PHOENIX (AP) — Arizona residents are seeing their houses end up in foreclosure over missed homeowner association maintenance payments as low as $1,200, a newspaper investigation has found. Homeowners associations in Arizona are allowed to foreclose after a year of missed payments or when homeowners have a debt of $1,200, the Arizona Republic reported. The investigation found that foreclosures by homeowners associations in metro Phoenix have increased 2015 when home values began to rebound.
Ask anyone living in a neighborhood managed by an HOA, and you will likely hear a rant. It could be about anything from fights over paint colors to parking or garbage cans. HOAs are one of the most controversial topics I have covered during my 22-year tenure as a real-estate reporter in metro Phoenix. Half of all Valley homeowners live in a community association; many people have strong opinions about them.
Every Thursday, investors crowd into a garage-size room on the second floor of the Maricopa County Courthouse in Phoenix looking for a deal. Among these veterans, bidding goes fast for bargain properties placed in foreclosure by homeowners associations, often for as little as $1,200 in unpaid monthly dues. Last spring, bidding started at $50,000 for a condo in north Scottsdale, about $8,000 more than the owner owed his HOA.
Muck Rack makes it simple to find people, tweets, or articles that mention any name, keyword, company, hashtag etc. We've compiled this guide to help you make the most of your search.
Selecting a term
Start searching tweets, articles from media outlets, articles mentioned in tweets, journalists'
names, titles and bios with some suggested searches:
Companies or Topics (e.g. iPhone, Microsoft)
Phrases (e.g. "cloud computing") — use quotes to keep the terms together
Twitter handles (e.g. @username) — returns those who have mentioned or replied to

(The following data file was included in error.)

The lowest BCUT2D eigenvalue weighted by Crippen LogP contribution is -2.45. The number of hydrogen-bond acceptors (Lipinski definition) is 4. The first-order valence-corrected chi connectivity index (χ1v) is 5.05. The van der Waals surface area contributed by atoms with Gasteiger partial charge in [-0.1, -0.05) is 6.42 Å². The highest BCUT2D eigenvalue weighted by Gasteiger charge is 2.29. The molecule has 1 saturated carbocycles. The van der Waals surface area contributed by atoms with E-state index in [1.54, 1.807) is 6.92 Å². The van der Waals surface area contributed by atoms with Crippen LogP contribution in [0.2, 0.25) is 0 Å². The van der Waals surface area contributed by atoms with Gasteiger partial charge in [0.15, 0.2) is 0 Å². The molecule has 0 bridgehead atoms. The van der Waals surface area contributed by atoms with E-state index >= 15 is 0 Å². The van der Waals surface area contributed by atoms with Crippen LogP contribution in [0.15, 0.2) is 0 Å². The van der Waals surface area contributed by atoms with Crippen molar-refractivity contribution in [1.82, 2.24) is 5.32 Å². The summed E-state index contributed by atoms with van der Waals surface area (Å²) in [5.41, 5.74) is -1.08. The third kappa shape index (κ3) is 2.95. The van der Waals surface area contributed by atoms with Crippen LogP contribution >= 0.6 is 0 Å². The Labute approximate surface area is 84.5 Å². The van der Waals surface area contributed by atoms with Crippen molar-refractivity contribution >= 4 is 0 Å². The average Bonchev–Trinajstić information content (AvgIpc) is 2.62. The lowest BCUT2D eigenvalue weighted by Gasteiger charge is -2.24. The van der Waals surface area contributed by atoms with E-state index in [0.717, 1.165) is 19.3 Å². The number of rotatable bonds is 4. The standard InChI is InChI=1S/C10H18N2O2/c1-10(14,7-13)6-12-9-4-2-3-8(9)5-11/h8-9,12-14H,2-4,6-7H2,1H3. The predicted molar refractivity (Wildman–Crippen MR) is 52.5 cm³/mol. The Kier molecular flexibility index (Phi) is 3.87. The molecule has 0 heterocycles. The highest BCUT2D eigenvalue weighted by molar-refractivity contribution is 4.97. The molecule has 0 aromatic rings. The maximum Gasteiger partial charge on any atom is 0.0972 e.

Names (e.g. "David Pogue")
Hashtags (e.g. #sxsw, #london2012)
Bio details (e.g. vegan, Olympics, father)
Muck Rack's Advanced Search allows for many boolean operators.
Find results that mention multiple specified terms, use AND or
+. For example, ensure each result contains both Elon Musk and Mark Zuckerberg by
searching Obama AND Romney or Obama + Romney.
Use the operators OR or , to broaden your search when you'd like either of
multiple terms to appear in results. (This is the default behavior of our search when no operators
are used.) For example, search for democrat OR republican to find results that refer to
Democrats and/or Republicans.
Use NOT or - to subtract results from your search. For
example, searching Disney will yield results about the Walt Disney Company as well as Walt Disney
World Resort. To exclude mentions of Disney World, search for Disney -World or Disney
When using one of these operators with a phrase, enclose it in quotation marks. For example, you can
find results about smartphones excluding Apple's iPhone 4S by searching smartphone -"iPhone
Exact case matching or punctuation
If you're searching for a brand name or keyword that relies on specific punctuation marks or capitalization, you can
find results that match your exact query by adding matchcase: before the keyword you're searching for, like matchcase:E*TRADE .
Use parentheses to separate multiple
boolean phrases. For example, to find journalists talking about having fun in Disney World or
Disneyland, search for ("disney world" OR disneyland) AND fun.
An asterisk can be used to search for any variation of a root word truncated by the asterisk. For example, searching for admin* will return results for administrator, administration, administer, administered, etc.
A near operator is an AND operator where you can control the distance between the words. You can vary the distance the near operation uses by adding a forward slash and number (between 0-99) such as strawberries NEAR/10 "whipped cream", which means the strawberries must exist within 10 words of "whipped cream".